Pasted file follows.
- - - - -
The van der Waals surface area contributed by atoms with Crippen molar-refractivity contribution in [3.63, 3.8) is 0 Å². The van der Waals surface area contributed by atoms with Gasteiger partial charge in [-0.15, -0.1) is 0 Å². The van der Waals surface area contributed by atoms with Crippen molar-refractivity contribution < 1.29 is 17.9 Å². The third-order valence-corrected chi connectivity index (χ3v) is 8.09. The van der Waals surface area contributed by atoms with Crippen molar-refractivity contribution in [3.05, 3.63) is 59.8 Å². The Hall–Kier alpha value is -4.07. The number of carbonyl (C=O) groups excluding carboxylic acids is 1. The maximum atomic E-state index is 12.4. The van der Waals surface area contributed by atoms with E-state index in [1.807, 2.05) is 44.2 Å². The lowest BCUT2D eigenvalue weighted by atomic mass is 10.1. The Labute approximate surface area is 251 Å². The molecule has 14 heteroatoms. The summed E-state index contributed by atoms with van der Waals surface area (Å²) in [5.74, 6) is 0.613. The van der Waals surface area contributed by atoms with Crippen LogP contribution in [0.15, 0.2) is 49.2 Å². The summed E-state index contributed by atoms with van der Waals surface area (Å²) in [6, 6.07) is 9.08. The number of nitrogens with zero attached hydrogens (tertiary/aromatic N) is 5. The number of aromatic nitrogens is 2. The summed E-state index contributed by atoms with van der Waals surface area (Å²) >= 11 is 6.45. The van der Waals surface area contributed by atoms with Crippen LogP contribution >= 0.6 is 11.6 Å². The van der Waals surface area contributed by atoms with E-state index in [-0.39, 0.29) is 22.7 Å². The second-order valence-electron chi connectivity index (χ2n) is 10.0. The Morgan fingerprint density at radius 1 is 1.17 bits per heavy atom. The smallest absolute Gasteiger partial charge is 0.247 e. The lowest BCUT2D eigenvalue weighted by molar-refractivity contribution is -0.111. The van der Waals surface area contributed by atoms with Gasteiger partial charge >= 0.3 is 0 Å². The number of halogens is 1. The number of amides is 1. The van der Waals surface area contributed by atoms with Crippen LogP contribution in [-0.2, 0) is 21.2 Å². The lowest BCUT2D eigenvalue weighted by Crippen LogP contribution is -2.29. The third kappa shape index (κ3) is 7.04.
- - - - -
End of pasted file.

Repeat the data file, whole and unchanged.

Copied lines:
The van der Waals surface area contributed by atoms with Crippen molar-refractivity contribution in [3.63, 3.8) is 0 Å². The van der Waals surface area contributed by atoms with Gasteiger partial charge in [-0.15, -0.1) is 0 Å². The van der Waals surface area contributed by atoms with Crippen molar-refractivity contribution < 1.29 is 17.9 Å². The third-order valence-corrected chi connectivity index (χ3v) is 8.09. The van der Waals surface area contributed by atoms with Crippen molar-refractivity contribution in [3.05, 3.63) is 59.8 Å². The Hall–Kier alpha value is -4.07. The number of carbonyl (C=O) groups excluding carboxylic acids is 1. The maximum atomic E-state index is 12.4. The van der Waals surface area contributed by atoms with E-state index in [1.807, 2.05) is 44.2 Å². The lowest BCUT2D eigenvalue weighted by atomic mass is 10.1. The Labute approximate surface area is 251 Å². The molecule has 14 heteroatoms. The summed E-state index contributed by atoms with van der Waals surface area (Å²) in [5.74, 6) is 0.613. The van der Waals surface area contributed by atoms with Crippen LogP contribution in [0.15, 0.2) is 49.2 Å². The summed E-state index contributed by atoms with van der Waals surface area (Å²) in [6, 6.07) is 9.08. The number of nitrogens with zero attached hydrogens (tertiary/aromatic N) is 5. The number of aromatic nitrogens is 2. The summed E-state index contributed by atoms with van der Waals surface area (Å²) >= 11 is 6.45. The van der Waals surface area contributed by atoms with Crippen LogP contribution >= 0.6 is 11.6 Å². The van der Waals surface area contributed by atoms with E-state index in [-0.39, 0.29) is 22.7 Å². The second-order valence-electron chi connectivity index (χ2n) is 10.0. The Morgan fingerprint density at radius 1 is 1.17 bits per heavy atom. The smallest absolute Gasteiger partial charge is 0.247 e. The lowest BCUT2D eigenvalue weighted by molar-refractivity contribution is -0.111. The van der Waals surface area contributed by atoms with Gasteiger partial charge >= 0.3 is 0 Å². The number of halogens is 1. The number of amides is 1. The van der Waals surface area contributed by atoms with Crippen LogP contribution in [-0.2, 0) is 21.2 Å². The lowest BCUT2D eigenvalue weighted by Crippen LogP contribution is -2.29. The third kappa shape index (κ3) is 7.04.